Short-term steroid treatment Great Ormond Street Hospital

Short-term steroid treatment Great Ormond Street Hospital

Endotracheal intubation is often needed for airway  control, management of respiratory failure and pulmonary toilet. The origin is spread of infection from the teeth, middle ear or the sinuses. The bacteria most commonly identified are streptococcus pyogenes, staphylococcus aureus, haemophilus influenzae and neisseria species and anaerobes [38-40].

  • If your child’s breathing seems very bad, dial 999 for an ambulance.
  • There was also a reduction in the number of children requiring rescue treatment with nebulised adrenaline of 9% and 12% in those treated with budesonide and dexamethasone respectively.
  • However, if you are concerned about any conflicts of information, please discuss with your doctor, nurse or pharmacist.
  • There is no difference in efficacy between oral and intramuscular dexamethasone.
  • Nebulised adrenaline is only used in children with severe and life-threatening croup.

Prednisolone is four times as active as hydrocortisone on a weight for weight basis. In some instances, withdrawal symptoms may involve or resemble a clinical relapse of the disease for which the patient has been undergoing treatment. Too rapid a reduction of corticosteroid dosage following prolonged treatment can lead to acute adrenal insufficiency, hypotension and death (see section 4.4). High doses of corticosteroids impair the immune response and so live vaccines should be avoided (see also section 4.4).

When croup is an emergency

During intubation, a tube is inserted either through a nostril or the mouth and passed down into the windpipe. There is no evidence that allowing your child to breathe in humid air, for example steam from a hot bath or shower in a closed room, will help. The virus can be transmitted through close contact with infected people, as well as contaminated objects and surfaces.

The telltale signs your child has croup, usually caused by a viral infection in the upper airways. However, if your child’s symptoms are severe and they are finding it difficult to breathe, take them to the nearest hospital’s accident and emergency (A&E) department. The risk of hypokalaemia also increases if high doses of corticosteroids are given with high doses of bambuterol, fenoterol, formoterol, ritodrine, salbutamol, salmeterol and terbutaline. The toxicity of cardiac glycosides is increased if hypokalaemia occurs with corticosteroids.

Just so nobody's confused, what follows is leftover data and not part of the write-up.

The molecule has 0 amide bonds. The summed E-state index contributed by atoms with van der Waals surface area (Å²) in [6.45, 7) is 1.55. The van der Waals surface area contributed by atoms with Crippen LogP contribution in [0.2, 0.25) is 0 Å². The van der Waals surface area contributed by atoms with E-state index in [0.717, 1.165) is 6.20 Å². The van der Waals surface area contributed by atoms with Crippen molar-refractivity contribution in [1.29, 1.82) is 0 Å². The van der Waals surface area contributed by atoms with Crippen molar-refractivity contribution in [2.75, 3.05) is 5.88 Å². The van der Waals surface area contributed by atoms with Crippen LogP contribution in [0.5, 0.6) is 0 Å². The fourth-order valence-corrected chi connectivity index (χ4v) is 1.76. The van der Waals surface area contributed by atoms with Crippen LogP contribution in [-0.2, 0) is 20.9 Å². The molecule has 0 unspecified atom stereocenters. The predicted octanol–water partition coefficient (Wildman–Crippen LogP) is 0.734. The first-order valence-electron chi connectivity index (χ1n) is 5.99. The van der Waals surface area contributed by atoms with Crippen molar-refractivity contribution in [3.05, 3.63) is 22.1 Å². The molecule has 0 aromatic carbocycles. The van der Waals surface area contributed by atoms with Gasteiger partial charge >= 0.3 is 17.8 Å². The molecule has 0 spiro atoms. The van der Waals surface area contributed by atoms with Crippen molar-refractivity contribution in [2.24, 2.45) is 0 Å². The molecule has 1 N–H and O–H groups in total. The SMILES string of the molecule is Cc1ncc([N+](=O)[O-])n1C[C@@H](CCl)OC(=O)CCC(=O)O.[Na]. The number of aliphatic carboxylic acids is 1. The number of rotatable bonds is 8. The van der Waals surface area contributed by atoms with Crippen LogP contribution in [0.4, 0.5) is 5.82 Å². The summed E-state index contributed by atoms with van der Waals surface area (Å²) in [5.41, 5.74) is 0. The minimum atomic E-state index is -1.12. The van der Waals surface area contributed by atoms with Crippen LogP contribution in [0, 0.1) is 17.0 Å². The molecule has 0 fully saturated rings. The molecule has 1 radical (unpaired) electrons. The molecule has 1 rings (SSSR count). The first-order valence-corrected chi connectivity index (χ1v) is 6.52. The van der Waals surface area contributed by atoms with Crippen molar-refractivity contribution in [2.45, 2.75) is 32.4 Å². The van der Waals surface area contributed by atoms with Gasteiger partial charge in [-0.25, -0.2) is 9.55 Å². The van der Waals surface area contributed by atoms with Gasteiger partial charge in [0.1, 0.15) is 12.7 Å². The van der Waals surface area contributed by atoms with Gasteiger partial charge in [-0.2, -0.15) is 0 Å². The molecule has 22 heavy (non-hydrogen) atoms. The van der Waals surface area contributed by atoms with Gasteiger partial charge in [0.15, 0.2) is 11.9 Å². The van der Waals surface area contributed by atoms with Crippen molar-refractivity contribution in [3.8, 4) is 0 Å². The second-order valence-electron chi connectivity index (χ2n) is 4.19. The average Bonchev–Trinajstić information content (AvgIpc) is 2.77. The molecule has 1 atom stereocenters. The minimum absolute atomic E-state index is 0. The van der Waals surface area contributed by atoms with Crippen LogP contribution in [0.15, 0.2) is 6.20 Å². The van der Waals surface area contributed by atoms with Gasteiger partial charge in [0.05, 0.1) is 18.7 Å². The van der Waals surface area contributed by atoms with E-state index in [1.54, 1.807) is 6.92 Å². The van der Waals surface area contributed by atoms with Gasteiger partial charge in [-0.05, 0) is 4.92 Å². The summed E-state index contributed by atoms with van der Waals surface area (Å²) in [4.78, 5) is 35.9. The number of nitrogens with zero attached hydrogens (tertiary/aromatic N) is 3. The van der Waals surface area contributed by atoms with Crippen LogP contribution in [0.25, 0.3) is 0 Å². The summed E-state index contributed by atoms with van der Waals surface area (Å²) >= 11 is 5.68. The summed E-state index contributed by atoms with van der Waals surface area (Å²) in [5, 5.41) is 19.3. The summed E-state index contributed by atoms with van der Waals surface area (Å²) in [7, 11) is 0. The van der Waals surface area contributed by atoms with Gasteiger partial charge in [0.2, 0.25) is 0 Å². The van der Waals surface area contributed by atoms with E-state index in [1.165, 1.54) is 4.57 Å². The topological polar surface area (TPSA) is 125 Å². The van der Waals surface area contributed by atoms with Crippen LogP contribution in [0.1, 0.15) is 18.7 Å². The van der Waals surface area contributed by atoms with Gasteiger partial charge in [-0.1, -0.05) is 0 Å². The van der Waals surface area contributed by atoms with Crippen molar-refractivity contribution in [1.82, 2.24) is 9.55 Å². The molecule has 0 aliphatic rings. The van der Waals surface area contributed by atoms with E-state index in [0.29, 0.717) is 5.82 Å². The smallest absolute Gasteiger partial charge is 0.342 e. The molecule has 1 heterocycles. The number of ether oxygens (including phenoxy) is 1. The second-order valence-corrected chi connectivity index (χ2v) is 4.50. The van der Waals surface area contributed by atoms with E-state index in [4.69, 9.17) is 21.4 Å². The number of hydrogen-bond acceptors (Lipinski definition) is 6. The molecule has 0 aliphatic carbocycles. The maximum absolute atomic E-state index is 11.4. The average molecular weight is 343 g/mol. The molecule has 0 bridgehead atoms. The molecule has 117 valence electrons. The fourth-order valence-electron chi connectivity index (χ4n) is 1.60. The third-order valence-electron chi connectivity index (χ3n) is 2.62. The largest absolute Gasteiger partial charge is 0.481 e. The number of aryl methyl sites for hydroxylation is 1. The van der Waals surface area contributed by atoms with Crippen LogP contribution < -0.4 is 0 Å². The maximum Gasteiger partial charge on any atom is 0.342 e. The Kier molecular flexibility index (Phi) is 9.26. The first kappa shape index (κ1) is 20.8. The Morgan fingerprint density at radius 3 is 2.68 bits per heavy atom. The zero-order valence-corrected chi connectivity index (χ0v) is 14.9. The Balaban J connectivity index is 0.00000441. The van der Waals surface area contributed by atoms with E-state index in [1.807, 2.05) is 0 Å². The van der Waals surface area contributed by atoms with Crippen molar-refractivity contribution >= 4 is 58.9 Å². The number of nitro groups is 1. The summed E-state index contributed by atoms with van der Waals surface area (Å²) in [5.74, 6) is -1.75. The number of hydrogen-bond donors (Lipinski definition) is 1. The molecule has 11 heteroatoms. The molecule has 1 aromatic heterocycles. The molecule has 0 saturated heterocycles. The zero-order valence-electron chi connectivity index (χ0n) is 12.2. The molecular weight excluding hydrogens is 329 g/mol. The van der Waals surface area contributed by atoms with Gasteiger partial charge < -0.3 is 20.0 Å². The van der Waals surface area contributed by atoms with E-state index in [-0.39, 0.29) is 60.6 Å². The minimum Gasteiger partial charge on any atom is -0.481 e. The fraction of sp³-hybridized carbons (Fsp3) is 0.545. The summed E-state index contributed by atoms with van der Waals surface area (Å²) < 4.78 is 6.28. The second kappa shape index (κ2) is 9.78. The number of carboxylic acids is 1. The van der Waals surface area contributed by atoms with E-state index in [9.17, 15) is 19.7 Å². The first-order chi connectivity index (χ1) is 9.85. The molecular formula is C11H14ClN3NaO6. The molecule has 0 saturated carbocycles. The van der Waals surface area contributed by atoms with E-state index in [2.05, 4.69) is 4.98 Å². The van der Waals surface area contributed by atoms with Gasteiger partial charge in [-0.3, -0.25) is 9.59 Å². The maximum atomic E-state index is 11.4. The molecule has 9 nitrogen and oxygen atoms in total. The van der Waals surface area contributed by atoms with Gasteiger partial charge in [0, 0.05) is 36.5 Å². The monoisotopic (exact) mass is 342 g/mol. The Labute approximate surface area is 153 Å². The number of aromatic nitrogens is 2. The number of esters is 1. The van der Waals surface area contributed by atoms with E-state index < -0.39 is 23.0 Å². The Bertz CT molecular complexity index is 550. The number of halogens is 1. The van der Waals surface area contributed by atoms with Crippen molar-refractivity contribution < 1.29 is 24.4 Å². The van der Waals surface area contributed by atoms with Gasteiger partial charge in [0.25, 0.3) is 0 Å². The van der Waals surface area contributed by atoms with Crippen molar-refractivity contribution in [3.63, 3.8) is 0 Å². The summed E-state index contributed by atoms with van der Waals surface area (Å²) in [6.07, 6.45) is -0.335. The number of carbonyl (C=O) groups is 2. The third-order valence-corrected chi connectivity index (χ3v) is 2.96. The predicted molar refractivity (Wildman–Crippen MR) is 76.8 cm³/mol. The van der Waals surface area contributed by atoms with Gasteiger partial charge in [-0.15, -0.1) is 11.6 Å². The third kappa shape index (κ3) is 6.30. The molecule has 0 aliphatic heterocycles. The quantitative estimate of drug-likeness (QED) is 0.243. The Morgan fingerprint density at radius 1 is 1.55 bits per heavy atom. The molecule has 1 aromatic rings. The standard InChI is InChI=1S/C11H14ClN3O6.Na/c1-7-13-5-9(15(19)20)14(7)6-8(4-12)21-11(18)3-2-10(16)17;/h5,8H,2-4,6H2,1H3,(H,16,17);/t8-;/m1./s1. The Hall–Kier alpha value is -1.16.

Written by healthcare professionals, checked by parents and carers

Blood pressure and renal function (s-creatinine) should therefore be routinely checked. When renal crisis is suspected, blood pressure should be carefully controlled. Visual disturbance may be reported with systemic and topical corticosteroid use.

If your child has been up in the night coughing, you might be wondering if they could have croup. But it can be worrying to see your child finding it hard to breathe. So here’s what to expect if your child does have croup, and information about when to seek further medical treatment.

Findings on examination will depend on the site of the obstruction. Findings include cough, wheeze, stridor and pneumonia but there may be a normal examination. An inspiratory chest x-ray may be normal, whilst an expiratory film may demonstrate air trapping [27-29].

Social media links

Once a daily dose equivalent to 7.5mg (0.75ml) prednisolone is reached, dose reduction should be slower to allow the HPA axis to recover. Next comes a loud, barking cough—some people say it sounds like a seal barking. In severe croup you will hear a rasping or whistling noise when your child breathes in.

When should I suspect croup?

There is no evidence that corticosteroids result in an increased incidence of congenital abnormalities, such as cleft palate / lip in man. However, when administered for prolonged periods or repeatedly during pregnancy, corticosteroids may increase the risk of intrauterine growth retardation. Particular care is required when considering the use of systemic corticosteroids in patients with existing or a previous history of severe affective disorders in themselves or in their first degree relatives. These would include depressive or manic-depressive illness and previous steroid psychosis.